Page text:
Baldwin, C., Liu, H., McCarty, L.B., Bauerle, W.L. & Toler, J.E. 2006 Effects of trinexapac-ethyl on the salinity tolerance of two ultradwarf bermudagrass cultivars HortScience 41 808 814
Barrs, H.D. & Weatherley, P.E. 1962 A re-examination of the relative turgidity techniques for estimating water deficits in leaves Aust. J. Biol. Sci. 15 413 428
Bates, L.S., Waldren, R.P. & Teare, I.D. 1973 Rapid determination of free proline for water-stress studies Plant Soil 39 205 207
Buysse, J. & Merckx, R. 1993 An improved colorimetric method to quantify sugar content of plant tissue J. Expt. Bot. 44 1627 1629
Chaves, M.M., Maroco, J.P. & Pereira, J.S. 2003 Understanding plant responses to drought-from genes to the whole plant Funct. Plant Biol. 30 239 264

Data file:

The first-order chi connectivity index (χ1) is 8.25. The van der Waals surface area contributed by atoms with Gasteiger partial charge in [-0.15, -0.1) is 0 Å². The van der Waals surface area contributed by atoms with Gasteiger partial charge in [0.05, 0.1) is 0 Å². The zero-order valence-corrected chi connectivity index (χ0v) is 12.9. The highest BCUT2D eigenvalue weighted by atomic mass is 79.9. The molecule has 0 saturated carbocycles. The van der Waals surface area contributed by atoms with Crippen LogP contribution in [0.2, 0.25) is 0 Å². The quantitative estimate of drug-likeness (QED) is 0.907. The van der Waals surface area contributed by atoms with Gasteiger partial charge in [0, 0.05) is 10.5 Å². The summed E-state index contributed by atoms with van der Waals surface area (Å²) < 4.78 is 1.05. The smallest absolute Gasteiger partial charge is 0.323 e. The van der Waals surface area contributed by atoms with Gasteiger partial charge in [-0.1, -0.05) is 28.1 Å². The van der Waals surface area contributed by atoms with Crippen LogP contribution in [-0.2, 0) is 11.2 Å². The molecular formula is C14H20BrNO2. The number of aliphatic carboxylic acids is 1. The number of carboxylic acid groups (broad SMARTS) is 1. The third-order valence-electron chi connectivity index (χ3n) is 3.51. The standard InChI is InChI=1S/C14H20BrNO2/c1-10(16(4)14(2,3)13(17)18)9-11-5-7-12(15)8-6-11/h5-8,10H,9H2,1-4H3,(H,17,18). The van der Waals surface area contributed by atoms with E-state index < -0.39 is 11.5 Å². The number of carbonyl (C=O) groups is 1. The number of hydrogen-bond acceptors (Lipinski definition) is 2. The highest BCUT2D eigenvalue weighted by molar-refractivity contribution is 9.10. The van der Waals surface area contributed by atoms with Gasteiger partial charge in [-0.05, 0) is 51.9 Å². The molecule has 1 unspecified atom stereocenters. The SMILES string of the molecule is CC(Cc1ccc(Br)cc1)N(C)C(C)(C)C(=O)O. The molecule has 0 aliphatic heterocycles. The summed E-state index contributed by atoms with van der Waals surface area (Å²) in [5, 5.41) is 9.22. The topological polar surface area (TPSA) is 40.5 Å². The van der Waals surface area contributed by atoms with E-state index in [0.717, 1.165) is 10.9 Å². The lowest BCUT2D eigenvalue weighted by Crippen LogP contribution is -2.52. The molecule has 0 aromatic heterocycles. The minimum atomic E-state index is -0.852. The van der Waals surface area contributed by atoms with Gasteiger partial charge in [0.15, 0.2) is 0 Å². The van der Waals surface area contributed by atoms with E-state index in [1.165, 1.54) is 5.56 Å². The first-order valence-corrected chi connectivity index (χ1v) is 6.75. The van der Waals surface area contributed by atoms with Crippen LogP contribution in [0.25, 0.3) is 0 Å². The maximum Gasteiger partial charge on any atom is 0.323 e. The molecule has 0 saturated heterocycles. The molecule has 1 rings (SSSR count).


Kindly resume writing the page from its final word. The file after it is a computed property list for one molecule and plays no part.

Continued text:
Ervin, E.H. & Koski, A.J. 2001 Trinexapac-ethyl increases kentucky bluegrass leaf cell density and chlorophyll concentration HortScience 36 787 789
Fagerness, M.J. & Yelverton, F.H. 2001 Plant growth regulator and mowing height effects on seasonal root growth of Penncross creeping bentgrass Crop Sci. 41 1901 1905
Fagerness, M.J., Yelverton, F.H., Livingston, D.P. & Rufty, T.W. 2002 Temperature and trinexapac-ethyl effects on bermudagrass growth, dormancy, and freezing tolerance Crop Sci. 42 853 858
Han, S.W., Fermanian, T.W., Juvik, J.A. & Spomer, L.A. 1998 Growth retardant effects on visual quality and nonstructural carbohydrates of creeping bentgrass HortScience 33 1197 1199
Heckman, N.L., Horst, G.L., Gaussoin, R.E. & Young, L.J. 2001 Heat tolerance of kentucky bluegrass as affected by trinexapac-ethyl HortScience 36 365 367